By Finesse (follow me on Twitter)
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We are not Dan Bylsma apologists -- his flaws as a coach are often apparent, and there's plenty of blame to go his way for the Pens' flameouts in recent playoff series. But we are also realists about how much blame a coach should shoulder when his team loses a hard-fought 1-0 game to a team with vastly superior talent. Not that much.
Dan Bylsma is finding himself a convenient scapegoat for Team USA's failure to win a medal in Sochi. Puck Daddy calls the whole tournament an "embarrassment" and says "Bylsma oversaw the worst 24 hours in recent memory for American hockey." Sunbelt Hockey Journal blames Dan Bylsma for the failure to medal because he gave Brooks Orpik too many minutes. Dejan Kovacevic calls the performance disgraceful and doesn't think Bylsma will be asked back to coach Team USA. Etc, etc, etc.
The problem with assigning blame to Dan Bylsma for Team USA's "embarrassment" in Sochi is that it rests on a faulty premise and conflates two performances that have nothing to do with each other. When the U.S. lost 1-0 to Canada, it was frustrating, not embarrassing. The Bronze Medal game against Finland was an atrocious performance, but to claim that it was an embarrassment that sullies the reputation of Bylsma and the stature of USA Hockey is disingenuous and punishes them for not caring about winning something that they understandably didn't care about winning. Let's take them in turn, after the jump...
The main critique of Team USA's performance against Canada is that the U.S. was not aggressive enough. But that criticism presumes that the U.S. could have been more aggressive. It's easy to say that you want to be aggressive (I'm sure Latvia wanted to be more aggressive, too) but it's another thing entirely to actually be able to do it. As good as Team USA looked at times, their roster was significantly less talented than the Canadian roster. How many guys on Team USA would have actually made Team Canada? Phil Kessel, Patrick Kane, Ryan Suter, and Jonathan Quick are definite, and Zach Parise probably makes it. A lot of the guys would have had trouble cracking the lineup had Canada fielded a B-team.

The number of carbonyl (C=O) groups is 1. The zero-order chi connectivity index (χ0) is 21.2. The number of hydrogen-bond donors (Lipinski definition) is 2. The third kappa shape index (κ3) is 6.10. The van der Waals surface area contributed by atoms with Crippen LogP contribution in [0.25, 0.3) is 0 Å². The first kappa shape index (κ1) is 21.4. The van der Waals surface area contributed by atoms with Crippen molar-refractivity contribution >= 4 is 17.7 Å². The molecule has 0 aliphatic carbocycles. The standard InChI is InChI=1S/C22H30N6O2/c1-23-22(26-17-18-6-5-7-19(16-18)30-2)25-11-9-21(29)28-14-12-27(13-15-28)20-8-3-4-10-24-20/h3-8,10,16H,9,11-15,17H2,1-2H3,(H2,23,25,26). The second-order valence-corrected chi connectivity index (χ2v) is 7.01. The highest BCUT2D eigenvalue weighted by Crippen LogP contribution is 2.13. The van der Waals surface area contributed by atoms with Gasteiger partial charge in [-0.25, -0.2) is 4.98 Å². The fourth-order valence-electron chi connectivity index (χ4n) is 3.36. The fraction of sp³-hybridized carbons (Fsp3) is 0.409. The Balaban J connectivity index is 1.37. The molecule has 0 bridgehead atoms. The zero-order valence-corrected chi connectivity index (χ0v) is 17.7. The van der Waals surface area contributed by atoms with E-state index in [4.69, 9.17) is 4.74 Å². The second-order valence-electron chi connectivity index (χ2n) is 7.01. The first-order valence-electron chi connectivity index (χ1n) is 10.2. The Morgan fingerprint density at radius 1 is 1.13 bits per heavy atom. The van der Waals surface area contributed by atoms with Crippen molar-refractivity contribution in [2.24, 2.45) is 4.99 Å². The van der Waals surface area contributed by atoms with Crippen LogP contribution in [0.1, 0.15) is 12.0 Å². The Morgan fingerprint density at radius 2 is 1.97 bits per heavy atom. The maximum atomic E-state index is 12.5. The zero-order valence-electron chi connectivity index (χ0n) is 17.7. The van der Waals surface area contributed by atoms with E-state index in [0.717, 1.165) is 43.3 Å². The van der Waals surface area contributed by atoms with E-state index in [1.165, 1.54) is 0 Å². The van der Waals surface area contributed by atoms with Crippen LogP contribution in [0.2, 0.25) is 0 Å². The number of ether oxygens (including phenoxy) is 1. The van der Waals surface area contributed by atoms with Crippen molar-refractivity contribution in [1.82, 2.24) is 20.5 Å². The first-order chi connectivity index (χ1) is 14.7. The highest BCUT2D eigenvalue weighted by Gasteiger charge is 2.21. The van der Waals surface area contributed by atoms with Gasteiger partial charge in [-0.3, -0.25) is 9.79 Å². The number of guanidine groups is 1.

Blaming Bylsma also presumes that there was a better tactical approach for Team USA to take. It's always easy to say you should have done Y instead of X if you did X and lost. But that doesn't mean that Y would have been a better option. Let's say that Team USA is "more aggressive," whatever that is intended to mean. Canada has possibly the three most complete defensemen in the world in Doughty, Keith and Weber, plus a compliment of players who are as smooth at moving the puck as anyone in the league. And then they have forwards who, when they set their mind to it, are impossible to score against. Would being less passive have given the U.S. a better chance of winning, or would Team Canada have exploited that and won 6-2 instead of 1-0? We'll never know, which is exactly the point.